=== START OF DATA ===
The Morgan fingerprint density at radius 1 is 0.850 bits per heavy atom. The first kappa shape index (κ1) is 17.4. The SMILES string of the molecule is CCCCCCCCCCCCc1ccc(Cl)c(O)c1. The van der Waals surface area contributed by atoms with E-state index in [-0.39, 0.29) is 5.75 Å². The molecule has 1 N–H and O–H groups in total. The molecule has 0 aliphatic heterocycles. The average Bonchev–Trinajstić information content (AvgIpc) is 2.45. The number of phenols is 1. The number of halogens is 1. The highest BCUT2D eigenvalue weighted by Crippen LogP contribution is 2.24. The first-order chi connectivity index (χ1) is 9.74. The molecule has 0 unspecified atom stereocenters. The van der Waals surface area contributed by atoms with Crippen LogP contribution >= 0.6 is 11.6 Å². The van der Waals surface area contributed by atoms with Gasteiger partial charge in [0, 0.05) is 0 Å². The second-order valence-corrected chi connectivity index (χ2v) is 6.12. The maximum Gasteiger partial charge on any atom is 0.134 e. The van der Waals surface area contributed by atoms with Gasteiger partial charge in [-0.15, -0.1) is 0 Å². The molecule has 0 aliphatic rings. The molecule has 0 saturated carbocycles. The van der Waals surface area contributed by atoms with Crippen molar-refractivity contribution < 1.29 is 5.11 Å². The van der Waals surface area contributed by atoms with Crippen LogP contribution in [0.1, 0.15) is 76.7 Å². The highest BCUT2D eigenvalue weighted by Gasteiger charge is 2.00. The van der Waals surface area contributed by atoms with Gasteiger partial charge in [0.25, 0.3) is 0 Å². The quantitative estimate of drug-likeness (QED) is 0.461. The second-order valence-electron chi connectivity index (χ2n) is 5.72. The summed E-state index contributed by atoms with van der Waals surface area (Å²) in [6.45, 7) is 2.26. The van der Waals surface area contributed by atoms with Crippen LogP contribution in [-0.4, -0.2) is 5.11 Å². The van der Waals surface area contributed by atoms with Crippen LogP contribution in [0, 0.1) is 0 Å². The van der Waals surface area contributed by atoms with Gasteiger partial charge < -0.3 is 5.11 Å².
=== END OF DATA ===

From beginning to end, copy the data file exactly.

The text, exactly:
The Morgan fingerprint density at radius 1 is 0.850 bits per heavy atom. The first kappa shape index (κ1) is 17.4. The SMILES string of the molecule is CCCCCCCCCCCCc1ccc(Cl)c(O)c1. The van der Waals surface area contributed by atoms with E-state index in [-0.39, 0.29) is 5.75 Å². The molecule has 1 N–H and O–H groups in total. The molecule has 0 aliphatic heterocycles. The average Bonchev–Trinajstić information content (AvgIpc) is 2.45. The number of phenols is 1. The number of halogens is 1. The highest BCUT2D eigenvalue weighted by Crippen LogP contribution is 2.24. The first-order chi connectivity index (χ1) is 9.74. The molecule has 0 unspecified atom stereocenters. The van der Waals surface area contributed by atoms with Crippen LogP contribution >= 0.6 is 11.6 Å². The van der Waals surface area contributed by atoms with Gasteiger partial charge in [0, 0.05) is 0 Å². The second-order valence-corrected chi connectivity index (χ2v) is 6.12. The maximum Gasteiger partial charge on any atom is 0.134 e. The van der Waals surface area contributed by atoms with Gasteiger partial charge in [-0.15, -0.1) is 0 Å². The molecule has 0 aliphatic rings. The molecule has 0 saturated carbocycles. The van der Waals surface area contributed by atoms with Crippen molar-refractivity contribution < 1.29 is 5.11 Å². The van der Waals surface area contributed by atoms with Crippen LogP contribution in [0.1, 0.15) is 76.7 Å². The highest BCUT2D eigenvalue weighted by Gasteiger charge is 2.00. The van der Waals surface area contributed by atoms with Gasteiger partial charge in [0.25, 0.3) is 0 Å². The quantitative estimate of drug-likeness (QED) is 0.461. The second-order valence-electron chi connectivity index (χ2n) is 5.72. The summed E-state index contributed by atoms with van der Waals surface area (Å²) in [6.45, 7) is 2.26. The van der Waals surface area contributed by atoms with Crippen LogP contribution in [-0.4, -0.2) is 5.11 Å². The van der Waals surface area contributed by atoms with Crippen LogP contribution in [0, 0.1) is 0 Å². The van der Waals surface area contributed by atoms with Gasteiger partial charge < -0.3 is 5.11 Å².